11-12 August 

18.7 miles 

(1982.9) to Stratton (2001.6)

The first steps of the day were a little tender. I was favouring my right foot and the infected cut by hiking on my toes. After a while the pain went away and I was able to hike normally. All I could do was hope the antibiotic cream would do its thing.

I was hiking before 6am. By 6.30am I heard the first distant rumbles of thunder. The sky got darker and without the early morning light to guide me it was difficult to see where I was going. The dense sections of forest were so dark I was tempted to stop and get my headlamp out of my pack. By 7am I was thoroughly soaked and hiking in the middle of a thunderstorm.

The storm continued for about an hour. Every part of me was soaked and I dared not stop. If I did, not only would I get cold but my now waterlogged sore foot might fail me. So I kept on hiking.

It was starting to clear up when I passed a plaque on a large rock dedicated to the completion of the Appalachian Trail. Near this point the trail crews met and the trail was completed. That was on 14th August 1937, so the trail will be 80 years old soon. 


Soon after the plaque I passed a couple lookouts. Misty clouds rolled through the valleys as the weather struggled to clear up. Soon the sun appeared as I descended and climbed yet another mountain peak. 


By early afternoon the cut on my foot wasn’t causing me any problems. Even though my feet were soaking wet I didn’t want to stop to chance into dry socks. Just as well, another rain shower passed over as I reached yet another milestone, the 2000 mile marker. 


I wanted to sit and rest but for the first time in a week I had cell phone service. My hiking buddy Thumper who has been ahead of me the whole time since leaving the town of Gorham sent me a text, ‘Free food in the town of Stratton for hikers from 3pm”. It was 2.30pm.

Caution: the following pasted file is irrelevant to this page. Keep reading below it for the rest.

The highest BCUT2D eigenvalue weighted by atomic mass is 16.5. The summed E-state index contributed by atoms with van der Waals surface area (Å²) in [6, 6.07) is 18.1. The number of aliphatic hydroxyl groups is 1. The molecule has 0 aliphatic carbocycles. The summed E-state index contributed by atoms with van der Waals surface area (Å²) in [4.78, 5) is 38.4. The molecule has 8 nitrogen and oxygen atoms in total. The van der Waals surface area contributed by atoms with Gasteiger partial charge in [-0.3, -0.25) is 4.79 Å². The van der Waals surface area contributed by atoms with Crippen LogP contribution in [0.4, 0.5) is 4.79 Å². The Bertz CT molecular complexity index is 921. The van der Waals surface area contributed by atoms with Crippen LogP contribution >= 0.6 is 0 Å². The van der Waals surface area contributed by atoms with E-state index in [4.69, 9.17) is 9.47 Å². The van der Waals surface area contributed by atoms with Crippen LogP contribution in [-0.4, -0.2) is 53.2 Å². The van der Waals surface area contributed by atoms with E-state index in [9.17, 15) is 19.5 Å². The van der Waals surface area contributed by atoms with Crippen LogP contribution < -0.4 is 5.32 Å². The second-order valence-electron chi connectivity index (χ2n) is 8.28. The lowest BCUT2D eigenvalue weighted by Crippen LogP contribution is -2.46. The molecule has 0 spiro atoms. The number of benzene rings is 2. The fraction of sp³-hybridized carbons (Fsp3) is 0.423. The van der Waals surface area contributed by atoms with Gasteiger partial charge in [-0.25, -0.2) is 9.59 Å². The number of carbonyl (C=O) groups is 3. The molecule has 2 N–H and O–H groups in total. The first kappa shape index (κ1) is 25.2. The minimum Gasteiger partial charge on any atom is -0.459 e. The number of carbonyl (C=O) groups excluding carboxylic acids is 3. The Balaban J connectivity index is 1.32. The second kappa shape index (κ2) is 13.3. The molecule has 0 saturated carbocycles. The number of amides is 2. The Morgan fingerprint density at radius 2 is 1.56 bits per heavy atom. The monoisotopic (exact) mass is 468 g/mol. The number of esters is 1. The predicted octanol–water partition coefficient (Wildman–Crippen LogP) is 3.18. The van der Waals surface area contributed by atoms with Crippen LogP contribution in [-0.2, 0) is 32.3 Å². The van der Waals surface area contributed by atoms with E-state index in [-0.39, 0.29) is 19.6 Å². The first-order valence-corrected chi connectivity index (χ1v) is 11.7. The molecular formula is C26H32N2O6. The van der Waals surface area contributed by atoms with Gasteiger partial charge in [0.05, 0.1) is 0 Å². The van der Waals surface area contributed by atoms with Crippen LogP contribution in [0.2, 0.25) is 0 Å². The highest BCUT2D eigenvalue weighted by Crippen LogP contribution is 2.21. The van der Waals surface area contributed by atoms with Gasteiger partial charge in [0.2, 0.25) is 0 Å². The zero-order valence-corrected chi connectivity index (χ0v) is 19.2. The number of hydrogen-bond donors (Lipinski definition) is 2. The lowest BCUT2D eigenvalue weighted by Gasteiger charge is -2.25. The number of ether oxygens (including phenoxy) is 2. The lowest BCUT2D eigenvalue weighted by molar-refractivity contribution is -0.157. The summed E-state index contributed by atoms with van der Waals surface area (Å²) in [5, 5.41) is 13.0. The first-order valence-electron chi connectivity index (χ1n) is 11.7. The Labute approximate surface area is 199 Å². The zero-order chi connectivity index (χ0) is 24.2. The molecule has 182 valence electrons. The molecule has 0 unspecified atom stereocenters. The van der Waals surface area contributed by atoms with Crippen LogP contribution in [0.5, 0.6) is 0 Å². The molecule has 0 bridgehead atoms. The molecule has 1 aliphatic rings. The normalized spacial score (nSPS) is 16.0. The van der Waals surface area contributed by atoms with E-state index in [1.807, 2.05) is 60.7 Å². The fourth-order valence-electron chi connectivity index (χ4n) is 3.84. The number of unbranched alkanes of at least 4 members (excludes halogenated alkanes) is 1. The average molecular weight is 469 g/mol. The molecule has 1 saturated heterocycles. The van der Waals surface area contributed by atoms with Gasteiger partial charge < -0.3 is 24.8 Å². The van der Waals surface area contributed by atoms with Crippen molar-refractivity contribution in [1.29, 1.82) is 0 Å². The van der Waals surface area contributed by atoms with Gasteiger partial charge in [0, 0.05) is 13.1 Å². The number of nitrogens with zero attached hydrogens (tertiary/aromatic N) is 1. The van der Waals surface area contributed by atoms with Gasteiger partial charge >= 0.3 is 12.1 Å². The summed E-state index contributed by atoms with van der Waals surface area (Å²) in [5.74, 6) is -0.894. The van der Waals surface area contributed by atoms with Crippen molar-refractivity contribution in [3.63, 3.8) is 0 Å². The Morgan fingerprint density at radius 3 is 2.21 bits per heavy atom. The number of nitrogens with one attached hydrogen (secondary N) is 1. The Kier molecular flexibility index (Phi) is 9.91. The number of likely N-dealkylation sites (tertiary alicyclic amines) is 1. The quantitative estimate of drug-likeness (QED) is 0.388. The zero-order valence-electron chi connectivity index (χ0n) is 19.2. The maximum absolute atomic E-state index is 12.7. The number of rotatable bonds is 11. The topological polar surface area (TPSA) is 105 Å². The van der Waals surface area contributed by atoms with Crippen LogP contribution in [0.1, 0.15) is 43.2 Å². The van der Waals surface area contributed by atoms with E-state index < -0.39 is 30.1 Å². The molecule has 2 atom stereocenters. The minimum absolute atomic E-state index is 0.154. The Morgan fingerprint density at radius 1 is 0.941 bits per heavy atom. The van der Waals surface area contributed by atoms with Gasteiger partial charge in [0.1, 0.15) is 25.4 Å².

I walked the next couple of miles to the highway and hitched the 8 miles into town. The burgers were hot and the beer was cold when I arrived in the small town of Stratton. Finally reunited with my old hiking buddy Thumper. A local trail angel set up a BBQ in the middle town to feed the hungry Appalachian Trail hikers. Thank you.

It was getting late when Thumper and I shared a hotel room and I set about repairing my cut foot. The callous and its cut had been festering in the dirty, muddy water of my soaked shoe all day. When I removed my shoes and socks it looked like I had trench foot. 

I set about trimming as much of the dead and calloused skin as I could. A blunt knife and nail clippers were my only tools of choice. A nice sharp razor blade would have been great. Mental note to self, add a razor blade to the first aid kit. After I trimmed the skin I treated myself to a long and hot bath then treated the cut with antibiotic cream and taped the cut closed with strapping tape. 

The following morning I woke and my foot felt great. No pain or sign of problems. Trimming the dead skin, covering it with cream and strapping tape worked. But Thumper and I were really tired so we took a day of rest, rather than racing around to get back on trail. My body thanked me.

**** Warning, photo of very nasty foot with a cut on it. Do not read or view any further if you are eating or squeamish.****

4 Responses

  1. Anne

    Well done with the foot cut. And even more well done with the 2000 miles marker!! Cheers 🙂

  2. Mike D

    Congratulations on 2,000 miles! It is clear from your posts that this trail is much harder than the PCT and CDT. I hope you foot continues to heal. When do you expect to reach the end of the trail at this pace?

    • BikeHikeSafari

      Yep it’s a hard trail, should be done around 21-22 August

%d bloggers like this:

Subscribe to Blog via Email

Enter your email address to subscribe to this blog and receive notifications of new posts by email.

Subscribe!